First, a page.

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How Much Partisanship Should We Tolerate From the Justices?

At the end of the new Clarence Thomas documentary, the justice is sitting at his desk, and the camera pans left and up toward a metallic bust of his grandfather that rests atop a tall bookcase.

In plain view on a bookcase shelf is a framed and signed photo of Thomas and Vice President Mike Pence.

There are two ways to see this.

One, this is not a big deal, since Thomas, as senior associate justice, is the one who administered Pence’s oath of office in Jan. 2017.

Two, this is a problem, as, to quote Justice Kavanaugh’s statement to the Senate Judiciary Committee during his confirmation hearing:

“The Supreme Court must never be viewed as a partisan institution. The justices on the Supreme Court do not sit on opposite sides of an aisle. They do not caucus in separate rooms. If confirmed to the court, I would be part of a team of nine, committed to deciding cases according to the Constitution and laws of the United States. I would always strive to be a team player on the team of nine.”

To a casual observer, a signed photo of the VP would seem to align Thomas more with “Team Trump” than “Team of Nine.”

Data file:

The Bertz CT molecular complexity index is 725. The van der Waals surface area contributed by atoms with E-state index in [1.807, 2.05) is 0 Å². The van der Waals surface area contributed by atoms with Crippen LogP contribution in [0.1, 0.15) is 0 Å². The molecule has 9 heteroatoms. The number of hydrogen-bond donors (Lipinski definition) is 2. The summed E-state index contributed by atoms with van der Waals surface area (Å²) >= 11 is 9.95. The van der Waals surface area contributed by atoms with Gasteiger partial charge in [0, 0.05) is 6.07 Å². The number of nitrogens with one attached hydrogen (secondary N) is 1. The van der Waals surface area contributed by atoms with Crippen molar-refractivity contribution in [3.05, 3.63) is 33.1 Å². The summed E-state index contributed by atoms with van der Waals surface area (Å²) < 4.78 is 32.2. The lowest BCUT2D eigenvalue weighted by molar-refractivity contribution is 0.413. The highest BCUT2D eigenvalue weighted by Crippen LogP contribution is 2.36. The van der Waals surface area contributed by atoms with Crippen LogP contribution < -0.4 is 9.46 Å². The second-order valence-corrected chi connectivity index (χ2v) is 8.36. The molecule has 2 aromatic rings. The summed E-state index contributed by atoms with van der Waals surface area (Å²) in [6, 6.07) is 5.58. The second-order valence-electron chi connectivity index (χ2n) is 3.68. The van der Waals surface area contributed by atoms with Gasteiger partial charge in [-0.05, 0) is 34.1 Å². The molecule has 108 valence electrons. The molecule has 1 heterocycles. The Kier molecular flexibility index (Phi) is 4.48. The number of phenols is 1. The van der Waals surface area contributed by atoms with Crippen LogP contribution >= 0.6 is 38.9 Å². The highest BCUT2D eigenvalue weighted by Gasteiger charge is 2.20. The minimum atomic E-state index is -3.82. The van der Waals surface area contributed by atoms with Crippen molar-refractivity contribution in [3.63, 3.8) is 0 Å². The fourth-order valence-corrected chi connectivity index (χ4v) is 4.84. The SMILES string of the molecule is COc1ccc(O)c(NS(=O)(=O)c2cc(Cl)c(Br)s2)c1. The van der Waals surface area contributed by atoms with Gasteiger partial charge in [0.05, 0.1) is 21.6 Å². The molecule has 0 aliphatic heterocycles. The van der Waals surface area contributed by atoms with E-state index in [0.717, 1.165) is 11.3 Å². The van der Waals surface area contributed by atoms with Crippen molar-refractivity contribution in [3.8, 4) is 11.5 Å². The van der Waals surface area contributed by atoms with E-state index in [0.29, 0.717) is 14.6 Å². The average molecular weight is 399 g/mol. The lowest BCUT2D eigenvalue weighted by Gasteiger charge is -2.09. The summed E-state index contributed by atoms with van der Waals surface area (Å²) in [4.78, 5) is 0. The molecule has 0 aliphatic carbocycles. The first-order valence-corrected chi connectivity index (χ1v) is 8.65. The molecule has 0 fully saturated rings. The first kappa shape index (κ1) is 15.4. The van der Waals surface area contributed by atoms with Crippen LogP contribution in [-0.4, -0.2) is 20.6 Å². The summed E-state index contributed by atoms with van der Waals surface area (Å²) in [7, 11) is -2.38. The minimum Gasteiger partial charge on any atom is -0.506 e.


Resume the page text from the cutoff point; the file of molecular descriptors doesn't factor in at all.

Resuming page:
Across town, at the Woman’s National Democratic Club on New Hampshire Ave., the walls are adorned with dozens of framed photos of prominent Democratic lawmakers. Curiously, there’s also a framed photo of Justice Ruth Bader Ginsburg, who, despite the capital “D” that sits next her nominating president and on her voter registration, should not be considered a member of that team. (Ginsburg even won an award from the group in 2010.)

How is this consistent with “the Supreme Court…never [being] viewed as a partisan institution”?

Sure, justices are nominated by a partisan president and are increasingly confirmed only by senators in the party of that president. But after that, the Ds and Rs should go away.

SCOTUS doesn’t exists in a vacuum, of course, and court-watchers well remember the politics that Rehnquist and Brennan and Marshall and Scalia brought with them to First Street. But in the modern era, it should be too much to ask the justices to be more cognizant of their perceived partisan biases.

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